High School Classmates   1 comment

I graduated from high school on May 31, 1973.  35 years has gone by since the celebration of my graduating class’s baccalaurate mass at St. Bernard’s Catholic Church in downtown Akron, Ohio and the granting of our high school diplomas.  

A note of history: I was in the first graduating class of two newly merged Catholic high schools in Akron: St. Mary High School and St. Vincent High School.  Prior to the school year of 1972-1973, these were two separate and distinct — and often rival! — high schools, merged due to financial difficulties in the diocese.  St. Mary’s was an all-girl high school, St. Vincent’s co-ed.  Out of 94 St. Mary’s students in the junior class at the end of the 1971-72 school year, only 23 returned from that junior class to graduate from the new St. Vincent-St. Mary High School.  I think that most of the reason for that had to do with the hike in tuition that occurred when the two schools merged.  Most of the students who did not return to St. VM’s for their senior year went to the public high school in their district.  Some went to the newly co-ed Archbishop Hoban High School who had been an all-male school, but that year, they opened their doors to young women for the first time in their 20-year history.  They, too, were in financial  straits and this was considered a viable option for attracting new students and keeping their doors open.

At any rate, the result was that the junior class of St. Mary High School who ended their school year together in June 1972 scattered to all corners of Akron for their senior year.  Only 23 St. Mary’s women remained in the first graduating class of St. VM, swallowed up by 200 St. Vincent students who returned to the school to complete their senior year.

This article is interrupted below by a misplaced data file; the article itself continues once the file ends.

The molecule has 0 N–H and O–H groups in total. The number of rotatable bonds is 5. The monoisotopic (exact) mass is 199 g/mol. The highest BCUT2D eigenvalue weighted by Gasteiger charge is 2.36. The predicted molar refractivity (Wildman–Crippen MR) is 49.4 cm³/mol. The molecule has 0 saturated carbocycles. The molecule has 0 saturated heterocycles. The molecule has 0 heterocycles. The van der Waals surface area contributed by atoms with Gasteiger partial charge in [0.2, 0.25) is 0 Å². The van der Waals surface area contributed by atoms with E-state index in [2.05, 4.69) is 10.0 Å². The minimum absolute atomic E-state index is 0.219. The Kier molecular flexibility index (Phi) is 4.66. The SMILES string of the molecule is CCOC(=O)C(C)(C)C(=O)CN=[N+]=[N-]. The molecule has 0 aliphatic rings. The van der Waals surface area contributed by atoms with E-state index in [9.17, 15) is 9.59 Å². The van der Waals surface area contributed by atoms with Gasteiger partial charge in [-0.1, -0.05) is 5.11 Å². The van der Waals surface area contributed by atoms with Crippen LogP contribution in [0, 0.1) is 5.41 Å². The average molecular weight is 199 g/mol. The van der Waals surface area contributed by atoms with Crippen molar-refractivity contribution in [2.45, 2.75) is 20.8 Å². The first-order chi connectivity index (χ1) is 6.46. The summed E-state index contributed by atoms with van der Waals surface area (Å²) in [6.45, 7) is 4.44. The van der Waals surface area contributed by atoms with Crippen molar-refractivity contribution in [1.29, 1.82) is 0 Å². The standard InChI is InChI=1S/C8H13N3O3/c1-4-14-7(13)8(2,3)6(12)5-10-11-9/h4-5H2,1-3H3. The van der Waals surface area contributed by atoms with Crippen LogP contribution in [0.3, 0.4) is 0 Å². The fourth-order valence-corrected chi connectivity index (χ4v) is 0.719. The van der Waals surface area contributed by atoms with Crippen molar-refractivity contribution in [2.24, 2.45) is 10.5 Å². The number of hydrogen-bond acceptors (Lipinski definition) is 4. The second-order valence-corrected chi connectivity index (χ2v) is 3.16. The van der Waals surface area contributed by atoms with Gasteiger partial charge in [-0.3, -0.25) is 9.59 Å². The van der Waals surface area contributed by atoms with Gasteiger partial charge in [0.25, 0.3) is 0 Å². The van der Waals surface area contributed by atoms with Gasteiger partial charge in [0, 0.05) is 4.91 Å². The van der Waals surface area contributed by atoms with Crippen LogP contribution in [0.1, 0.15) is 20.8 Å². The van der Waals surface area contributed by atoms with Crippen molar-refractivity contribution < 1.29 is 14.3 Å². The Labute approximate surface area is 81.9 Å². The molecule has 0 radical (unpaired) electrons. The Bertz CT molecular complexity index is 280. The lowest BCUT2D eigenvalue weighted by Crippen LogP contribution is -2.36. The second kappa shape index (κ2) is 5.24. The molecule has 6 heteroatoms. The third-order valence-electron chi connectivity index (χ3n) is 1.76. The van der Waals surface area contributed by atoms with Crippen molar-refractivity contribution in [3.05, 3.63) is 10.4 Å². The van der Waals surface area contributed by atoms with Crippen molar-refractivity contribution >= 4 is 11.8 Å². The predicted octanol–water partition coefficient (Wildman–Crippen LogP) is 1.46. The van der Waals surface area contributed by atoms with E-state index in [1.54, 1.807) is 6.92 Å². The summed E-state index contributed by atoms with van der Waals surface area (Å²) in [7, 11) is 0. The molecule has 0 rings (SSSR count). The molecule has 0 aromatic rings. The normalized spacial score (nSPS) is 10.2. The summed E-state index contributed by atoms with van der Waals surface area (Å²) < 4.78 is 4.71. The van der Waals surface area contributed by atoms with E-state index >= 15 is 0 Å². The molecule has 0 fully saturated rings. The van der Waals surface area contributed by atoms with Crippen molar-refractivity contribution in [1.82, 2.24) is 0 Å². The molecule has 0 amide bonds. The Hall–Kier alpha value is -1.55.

I’ll never forget that that evening of our graduation began with eventful and traumatic news, and that was the sudden death of a former high school classmate just that morning.  Sharon was an outstanding young woman, the Vice President of our junior class at St Mary High School.  She was intelligent and outspoken, a true leader in our class.  She went to Buchtel High School her senior year.  It was as we assembled that evening in the lower level of St. Bernard’s Church that a teacher made the announcement that Sharon had died that morning on her way to pick up her graduation gown from the school.  She was DOA at the hospital.  We were never clear on what had happened.  There was some speculation that it was suicide related to a drug overdose, but why would a student be on her way to pick up her graduation gown if she was committing suicide?  At any rate, autopsy revealed that drugs were a factor in her death.  I’ve dreamt about her repeatedly over the years, probably never able to truly comprehend the loss of such a vital young woman.

I moved away from my hometown of Akron, Ohio in the spring of 1975, first spending a year in Marion, Indiana and then moving to the Twin Cities of Minnesota where I have been ever since.  (My husband is from Minnesota, and as my page “Married Life” explains, he went to Ohio to attend college at the University of Akron, and I was dating his housemate.  The rest is history!)  I have often wondered what life has been like for some of my former classmates and if we would have things in common these days on which to base a friendship.